[To hear the original Gaelic version of the song quoted above (Eilean Fraoich)—and other beautiful recordings from the Isle of Lewis, including many about emigration and the longings it produced—click here.]

12 Responses to Scotland’s Isle of Lewis helped shape Duluth

  1. My grandmother, Mina Morrison, came to Duluth from Stornoway in 1885. Her sister, Elizabeth Morrison Clark and brother-in-law, George Clark were already here. George was Simon Clark’s brother. My grandfather Dr, James George Harris DVM, not a Lewisman as his parents came from Glasgow and Fife, came from Ottawa in 1889. He had a veterinary office in 1890 at 218 W. Superior St, now the Minnesota Surplus store. There are descendants of the Morrison sisters in the Twin Cities, Milwaukee, St. Joseph, and Florida.

  2. Dear Heidi, what fun to read this piece early this morning. I have sent it to my sandbox pal John
    MacArthur whose box was at their home at 127 Lewis Street in “Oatmeal Hill” as my father called our
    home in Hunter’s Park, which was down Columbus Street a couple of houses from Lewis Street.
    What great memories of growing up among the houses built by MacFarlane, Ferguson, McCabe
    MacArthur etal.

    John’s father, John D. MacArthur, was one of the earliest employees at Marsh McLennan starting as a
    young teenager and retiring from there in his seventies. My pal became a very successful surgeon out
    east. We graduated from Washburn Grade School in1945 right as WWII was ending.

    Keep up your exciting research and writing.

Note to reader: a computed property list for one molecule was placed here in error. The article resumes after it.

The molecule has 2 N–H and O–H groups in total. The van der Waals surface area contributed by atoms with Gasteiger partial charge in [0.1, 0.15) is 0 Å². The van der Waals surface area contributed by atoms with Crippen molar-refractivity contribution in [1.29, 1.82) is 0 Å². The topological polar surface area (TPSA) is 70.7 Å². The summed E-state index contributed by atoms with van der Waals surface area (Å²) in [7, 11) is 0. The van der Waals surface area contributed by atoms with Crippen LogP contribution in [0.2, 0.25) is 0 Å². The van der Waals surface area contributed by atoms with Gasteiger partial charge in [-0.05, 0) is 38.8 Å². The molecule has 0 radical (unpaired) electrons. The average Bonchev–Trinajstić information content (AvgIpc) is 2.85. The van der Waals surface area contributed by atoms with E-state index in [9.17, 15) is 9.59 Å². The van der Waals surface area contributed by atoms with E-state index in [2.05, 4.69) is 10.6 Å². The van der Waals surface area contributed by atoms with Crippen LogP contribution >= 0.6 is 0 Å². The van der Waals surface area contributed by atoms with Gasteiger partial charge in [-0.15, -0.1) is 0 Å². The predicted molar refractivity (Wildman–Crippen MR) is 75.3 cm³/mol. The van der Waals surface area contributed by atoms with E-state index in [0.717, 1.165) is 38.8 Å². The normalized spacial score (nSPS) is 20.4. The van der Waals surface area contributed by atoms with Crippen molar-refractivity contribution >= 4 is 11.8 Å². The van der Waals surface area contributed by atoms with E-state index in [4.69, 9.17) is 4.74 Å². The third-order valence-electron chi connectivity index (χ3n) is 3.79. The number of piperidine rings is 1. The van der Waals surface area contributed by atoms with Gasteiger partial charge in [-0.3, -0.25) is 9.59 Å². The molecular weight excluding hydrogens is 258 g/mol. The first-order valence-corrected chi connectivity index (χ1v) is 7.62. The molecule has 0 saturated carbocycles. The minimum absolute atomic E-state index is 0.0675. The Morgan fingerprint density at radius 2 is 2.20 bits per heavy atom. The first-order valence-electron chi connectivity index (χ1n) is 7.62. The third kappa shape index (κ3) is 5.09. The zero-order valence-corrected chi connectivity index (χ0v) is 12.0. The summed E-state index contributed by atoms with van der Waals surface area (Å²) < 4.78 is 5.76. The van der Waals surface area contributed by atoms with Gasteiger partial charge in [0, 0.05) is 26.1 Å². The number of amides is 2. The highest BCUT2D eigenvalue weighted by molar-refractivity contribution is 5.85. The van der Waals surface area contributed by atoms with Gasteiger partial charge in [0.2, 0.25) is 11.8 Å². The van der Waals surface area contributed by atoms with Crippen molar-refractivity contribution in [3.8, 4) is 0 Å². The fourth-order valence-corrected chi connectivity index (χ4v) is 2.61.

Grant Merritt

  3. The Isle of Lewis was purchased by Sir James Matheson a few hundred years ago. Anyone with the surname of Matheson that is from the Isle of Lewis is most likely a cousin or of some relation. The Matheson family built the famous Lews Castle and used it as a family home. I grew up in northern MN and my grandmother was a Matheson. The Lewis name is Norse for “song house” or Gaelic for “Leòdhas”which means “marshy”. It has no relation to the Lewis surname.

  4. Came across the information re the connection of the Island Of Lewis Scotland with Duluth. My uncle Donald Macdonald Morrison is mentioned and just one week ago his great grandaughter from St Louis was visiting the Island of Lewis for a family gatherng.
    I am now preparing a newspaper article about the Lewis connection with Duluth and trying to source a photograph which was of the Lewis Society of Duluth circa 1890
    The article should appear in a publication called Back in the Day published by the Stornoway Gazette

  5. Dear Heidi, I hope it is not too late, and you will still receive this Email/comment!
    I am deeply interested in knowing more about the Lewis settlers of Duluth (and Scottish emigration to MN in general). In particular, John Matheson and the songs he sang for Sidney Robertson Cowell. (also very interested in knowing more about Donald Morrison).